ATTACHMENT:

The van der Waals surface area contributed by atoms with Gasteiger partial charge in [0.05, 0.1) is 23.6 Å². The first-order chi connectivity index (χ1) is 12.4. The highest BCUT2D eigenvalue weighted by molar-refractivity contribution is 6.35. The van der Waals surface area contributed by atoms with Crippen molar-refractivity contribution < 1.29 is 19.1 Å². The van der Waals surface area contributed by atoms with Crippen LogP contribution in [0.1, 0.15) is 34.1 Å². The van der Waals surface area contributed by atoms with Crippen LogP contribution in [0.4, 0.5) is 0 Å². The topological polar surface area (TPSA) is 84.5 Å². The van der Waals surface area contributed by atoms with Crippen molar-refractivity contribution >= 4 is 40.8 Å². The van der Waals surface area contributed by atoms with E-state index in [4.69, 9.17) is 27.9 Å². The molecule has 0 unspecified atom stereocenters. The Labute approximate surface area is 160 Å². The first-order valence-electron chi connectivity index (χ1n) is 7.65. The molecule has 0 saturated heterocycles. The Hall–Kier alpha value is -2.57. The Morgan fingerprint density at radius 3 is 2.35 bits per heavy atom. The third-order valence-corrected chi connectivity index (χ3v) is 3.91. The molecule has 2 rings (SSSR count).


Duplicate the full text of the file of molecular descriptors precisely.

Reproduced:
The van der Waals surface area contributed by atoms with Gasteiger partial charge in [0.05, 0.1) is 23.6 Å². The first-order chi connectivity index (χ1) is 12.4. The highest BCUT2D eigenvalue weighted by molar-refractivity contribution is 6.35. The van der Waals surface area contributed by atoms with Crippen molar-refractivity contribution < 1.29 is 19.1 Å². The van der Waals surface area contributed by atoms with Crippen LogP contribution in [0.1, 0.15) is 34.1 Å². The van der Waals surface area contributed by atoms with Crippen LogP contribution in [0.4, 0.5) is 0 Å². The topological polar surface area (TPSA) is 84.5 Å². The van der Waals surface area contributed by atoms with Crippen molar-refractivity contribution >= 4 is 40.8 Å². The van der Waals surface area contributed by atoms with E-state index in [4.69, 9.17) is 27.9 Å². The molecule has 0 unspecified atom stereocenters. The Labute approximate surface area is 160 Å². The first-order valence-electron chi connectivity index (χ1n) is 7.65. The molecule has 0 saturated heterocycles. The Hall–Kier alpha value is -2.57. The Morgan fingerprint density at radius 3 is 2.35 bits per heavy atom. The third-order valence-corrected chi connectivity index (χ3v) is 3.91. The molecule has 2 rings (SSSR count).